By Dominic Gates
Seattle Times aerospace reporter
October 6, 2005
For more than two years, U.S. airplane passengers have flown more
securely because high-tech cockpit doors created a barrier to prevent
a repeat of 9/11, when terrorists entered the cockpit and commandeered
But, the doors were not foolproof.
In December 2003, a Northwest Airlines maintenance mechanic inside an
Airbus A330 jet on the ground in Minneapolis pushed the microphone
button to talk into his handheld radio. Though he hadn't touched the
cockpit door, he heard the sound of its lock operating.
Radio interference from his walkie-talkie had scrambled the
electronics inside the door's locking mechanism.
The discovery sparked a secretive and expensive engineering effort
that started with Airbus and eventually hit Boeing, and is only now
The security glitch affected all A330 and A340 jets - about 400 - that
had installed an Airbus-designed fortified door.
In May 2004, Boeing learned from three airline customers that it, too,
had the same problem, affecting some 1,700 jets. All Boeing
wide-bodies with fortified cockpit doors designed by the jet maker
Boeing and Airbus insist there was no immediate danger. The mechanic
had to be standing in precise spots with a particular walkie-talkie
tuned to a specific frequency and with a certain signal strength.
"It's an extraordinarily limited issue," said Airbus spokeswoman Mary
Federal Aviation Administration spokeswoman Laura Brown said the
agency was unable to replicate the problem on airplanes in flight.
Regardless, top experts at both airplane manufacturers have spent
nearly two years working quietly with the FAA to redesign the door
Boeing completed fixing the latches on all its affected jets last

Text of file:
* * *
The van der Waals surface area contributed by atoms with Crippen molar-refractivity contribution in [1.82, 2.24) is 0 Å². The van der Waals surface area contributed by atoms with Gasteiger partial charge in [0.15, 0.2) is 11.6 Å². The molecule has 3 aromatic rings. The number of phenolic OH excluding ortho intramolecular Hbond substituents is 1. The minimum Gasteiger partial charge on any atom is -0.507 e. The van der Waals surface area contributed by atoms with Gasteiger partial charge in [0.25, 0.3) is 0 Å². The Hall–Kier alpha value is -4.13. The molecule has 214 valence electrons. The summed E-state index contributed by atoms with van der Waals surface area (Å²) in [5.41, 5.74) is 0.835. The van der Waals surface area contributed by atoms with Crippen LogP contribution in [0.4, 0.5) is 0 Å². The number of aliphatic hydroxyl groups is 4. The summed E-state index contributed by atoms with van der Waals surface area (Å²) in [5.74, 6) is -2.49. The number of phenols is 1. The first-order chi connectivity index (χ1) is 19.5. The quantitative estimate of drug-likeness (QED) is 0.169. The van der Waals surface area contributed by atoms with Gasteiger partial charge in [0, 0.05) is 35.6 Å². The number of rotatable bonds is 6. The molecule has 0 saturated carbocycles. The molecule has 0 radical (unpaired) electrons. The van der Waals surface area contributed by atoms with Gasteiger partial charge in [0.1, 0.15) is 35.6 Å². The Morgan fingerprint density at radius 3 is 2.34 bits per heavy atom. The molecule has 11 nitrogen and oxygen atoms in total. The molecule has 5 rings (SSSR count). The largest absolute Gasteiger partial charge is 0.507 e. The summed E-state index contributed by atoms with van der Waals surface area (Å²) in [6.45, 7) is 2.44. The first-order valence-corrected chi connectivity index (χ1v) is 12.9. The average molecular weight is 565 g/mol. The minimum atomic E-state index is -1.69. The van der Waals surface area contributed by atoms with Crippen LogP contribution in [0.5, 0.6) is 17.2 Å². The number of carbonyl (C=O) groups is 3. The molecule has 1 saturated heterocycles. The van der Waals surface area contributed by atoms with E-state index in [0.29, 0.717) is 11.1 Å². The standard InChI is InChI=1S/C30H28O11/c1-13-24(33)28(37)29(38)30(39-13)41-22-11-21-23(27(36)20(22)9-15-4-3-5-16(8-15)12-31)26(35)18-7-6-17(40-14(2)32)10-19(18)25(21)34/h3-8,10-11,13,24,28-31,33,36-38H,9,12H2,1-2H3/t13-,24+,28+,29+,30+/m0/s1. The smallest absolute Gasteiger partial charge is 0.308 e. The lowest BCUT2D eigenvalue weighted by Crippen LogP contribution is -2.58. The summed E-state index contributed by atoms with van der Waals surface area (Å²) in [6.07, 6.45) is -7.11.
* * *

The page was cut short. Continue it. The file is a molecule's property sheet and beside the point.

The FAA this week is expected to issue an airworthiness directive, a
formal, after-the-fact order to all U.S. registered airlines with
Boeing jets that they must install a fix designed by Boeing.
All affected Airbus jets registered in the United States, about 20
airplanes, were fixed by September 2004.
"All the foreign carriers that fly [into the U.S.] are fixed, too,"
She said the FAA did not issue an airworthiness directive for Airbus
because so few jets in the U.S. were affected.
Airbus' Greczyn said last week the fix is now "nearly completed" on
all affected jets worldwide.
Four months after 9/11, the FAA mandated that cockpit doors on all
jets flying in the U.S. be strengthened.
The design demands were extraordinarily tricky. The doors had to be
strong enough to withstand bullets, yet engineered to burst open to
avoid a catastrophic twisting of the airframe in the event of a sudden
loss of cabin pressure.
The airlines had just 15 months to change the doors on about 7,000
U.S.-operated aircraft and some 2,000 foreign-owned.
Boeing and Airbus each developed designs using door-locking mechanisms
from a California supplier.
In both cases, the cockpit door is secured by aluminum rods that slide
into the lock or unlock positions when activated by an electronic
signal. Rapid decompression would also unlock the door.
A technical expert familiar with the intricacies of radio frequency,
or RF, agreed to discuss the interference issue on condition he not be
identified. He works for the government and believes he could lose his
job for speaking publicly about a sensitive security topic, even in
The expert said it is difficult to build any electronic product that's
protected from radio interference in a wide range of frequency bands.
He said a door controller is typically activated via a numeric code,
which produces an electronic signal to unlock the door. A
strong-enough external signal of the right frequency flooding the